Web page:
FTC's new Economic Liberty Task Force is a step in right direction
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President Trump recently announced the formation of a new White House Office of American Innovation (OAI), which is tasked with crafting recommendations “on policies and plans that improve government operations and services, improve the quality of life for Americans now and in the future, and spur job creation.” To best accomplish this, Trump should follow the lead of the Federal Trade Commission (FTC), which has a refreshing respect for the benefits of economic liberty.

Ask any American which sector of the economy is the most innovative, or which provides them with the most benefits, and chances are most will name something closely tied to the digital economy: online services, smartphones, apps, or something else fueled by the Internet. In fact, when asked in surveys, 90 percent of Internet users say it has been a good thing for them personally and 76 percent say it has been a good thing for society more generally.

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This success story was fueled by “Permissionless Innovation.” This is the freedom for individuals to innovate without a dealt approach that treats everything new as illegal until proven otherwise (think: permits and licenses). It is also the general freedom for consumers to try a wide range of new goods and services without cumbersome barriers standing in the way.

 

Another phrase for this is “economic liberty,” and America could use a lot more of it. 

At the individual level, economic liberty is about being able to freely make a living and enjoy the fruits of entrepreneurship, competition, and choice. At a societal level, economic liberty is crucial to new business formation, job growth, productivity, and global competitive advantage. From occupational licensing to certificate-of-need laws to outdated consumer protection laws, we at the Mercatus Center have been studying the costs of policies that affect economic freedom and offering a broad framework for reform.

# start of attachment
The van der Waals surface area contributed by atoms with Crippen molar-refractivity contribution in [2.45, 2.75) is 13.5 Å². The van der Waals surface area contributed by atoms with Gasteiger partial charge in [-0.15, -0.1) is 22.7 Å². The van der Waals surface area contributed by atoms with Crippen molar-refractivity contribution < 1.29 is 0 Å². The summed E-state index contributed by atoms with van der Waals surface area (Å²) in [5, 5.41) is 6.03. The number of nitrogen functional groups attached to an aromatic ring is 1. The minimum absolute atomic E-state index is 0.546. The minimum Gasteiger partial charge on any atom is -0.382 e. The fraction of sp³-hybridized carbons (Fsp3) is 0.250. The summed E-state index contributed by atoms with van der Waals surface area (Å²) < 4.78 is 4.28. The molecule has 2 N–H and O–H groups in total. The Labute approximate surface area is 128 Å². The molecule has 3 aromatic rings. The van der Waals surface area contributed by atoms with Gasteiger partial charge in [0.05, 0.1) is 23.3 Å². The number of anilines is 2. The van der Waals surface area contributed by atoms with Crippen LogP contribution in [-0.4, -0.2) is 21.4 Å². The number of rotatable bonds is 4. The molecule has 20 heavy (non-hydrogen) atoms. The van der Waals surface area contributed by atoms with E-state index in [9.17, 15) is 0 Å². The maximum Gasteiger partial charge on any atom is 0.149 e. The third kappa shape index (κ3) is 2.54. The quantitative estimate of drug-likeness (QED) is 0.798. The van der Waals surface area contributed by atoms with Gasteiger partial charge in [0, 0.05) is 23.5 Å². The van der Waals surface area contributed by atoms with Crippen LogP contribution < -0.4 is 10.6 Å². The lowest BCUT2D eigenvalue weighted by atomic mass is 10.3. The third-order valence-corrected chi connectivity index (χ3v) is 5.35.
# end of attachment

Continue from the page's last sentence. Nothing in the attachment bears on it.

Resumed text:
Luckily, the White House won’t need to look far for help in pursuing its well-intentioned goal. The FTC recently announced the creation of its own Economic Liberty Task Force. It is the first major policy initiative for acting FTC Chair Maureen K. Ohlhausen, who has made the expansion of economic liberty a top priority in her many years at the agency.

The goal of the Task Force, Ohlhausen says, is to address regulations that “stifle competition and innovation by preventing newcomers from entering the market, harming consumers through higher prices and fewer choices.” The agency has decades of experience studying inefficient barriers to trade and competition advocacy. It possesses tools to advise levels of government when they get it wrong. And it can bring lawsuits against state and local governments when necessary.

As former FTC Commissioner Joshua Wright has noted, this new task force should re-energize existing programs, as well as enable the FTC to litigate more and comment more frankly and aggressively than in recent years.

More importantly, this idea isn’t new to Washington. In fact, it is a nonpartisan issue. In July 2015, President Obama’s Council of Economic Advisers released a report titled “Occupational Licensing: A Framework for Policymakers,” stating “There is evidence that licensing requirements raise the price of goods and services, restrict employment opportunities, and make it more difficult for workers to take their skills across state lines.”

After surveying major research on the topic, the Obama White House report concluded that “the stakes involved are high, and to help our economy grow to its full potential we need to create a 21st century regulatory system.”

That’s why the work of the FTC’s new Economic Liberty Task Force will be so important, and can build upon what the Obama administration already started. The agency has the chance to finally make good on nonpartisan reform priorities set forth by both the Obama and Trump administrations, and make strides toward tearing down barriers to economic liberty and mobility across the United States.

Christopher Koopman is a senior research fellow and director of the Technology Policy Program at the Mercatus Center at George Mason University. Adam Thierer is a senior research fellow at Mercatus.


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